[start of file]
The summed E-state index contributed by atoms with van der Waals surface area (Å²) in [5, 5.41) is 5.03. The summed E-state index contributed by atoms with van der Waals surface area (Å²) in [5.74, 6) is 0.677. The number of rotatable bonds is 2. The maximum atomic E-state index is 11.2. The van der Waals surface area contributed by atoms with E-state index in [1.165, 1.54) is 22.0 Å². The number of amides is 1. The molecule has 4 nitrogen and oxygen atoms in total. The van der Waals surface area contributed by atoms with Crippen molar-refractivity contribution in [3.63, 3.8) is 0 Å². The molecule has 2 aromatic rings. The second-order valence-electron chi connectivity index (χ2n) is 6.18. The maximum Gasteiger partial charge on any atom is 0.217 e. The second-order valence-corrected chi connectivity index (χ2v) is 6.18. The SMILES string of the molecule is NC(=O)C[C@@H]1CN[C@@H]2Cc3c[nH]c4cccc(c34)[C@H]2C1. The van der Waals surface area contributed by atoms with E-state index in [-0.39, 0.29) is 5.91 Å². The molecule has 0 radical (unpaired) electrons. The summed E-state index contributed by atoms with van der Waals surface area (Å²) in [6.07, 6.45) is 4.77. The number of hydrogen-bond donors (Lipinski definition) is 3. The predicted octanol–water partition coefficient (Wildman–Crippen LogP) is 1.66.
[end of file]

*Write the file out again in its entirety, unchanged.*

The summed E-state index contributed by atoms with van der Waals surface area (Å²) in [5, 5.41) is 5.03. The summed E-state index contributed by atoms with van der Waals surface area (Å²) in [5.74, 6) is 0.677. The number of rotatable bonds is 2. The maximum atomic E-state index is 11.2. The van der Waals surface area contributed by atoms with E-state index in [1.165, 1.54) is 22.0 Å². The number of amides is 1. The molecule has 4 nitrogen and oxygen atoms in total. The van der Waals surface area contributed by atoms with Crippen molar-refractivity contribution in [3.63, 3.8) is 0 Å². The molecule has 2 aromatic rings. The second-order valence-electron chi connectivity index (χ2n) is 6.18. The maximum Gasteiger partial charge on any atom is 0.217 e. The second-order valence-corrected chi connectivity index (χ2v) is 6.18. The SMILES string of the molecule is NC(=O)C[C@@H]1CN[C@@H]2Cc3c[nH]c4cccc(c34)[C@H]2C1. The van der Waals surface area contributed by atoms with E-state index in [-0.39, 0.29) is 5.91 Å². The molecule has 0 radical (unpaired) electrons. The summed E-state index contributed by atoms with van der Waals surface area (Å²) in [6.07, 6.45) is 4.77. The number of hydrogen-bond donors (Lipinski definition) is 3. The predicted octanol–water partition coefficient (Wildman–Crippen LogP) is 1.66.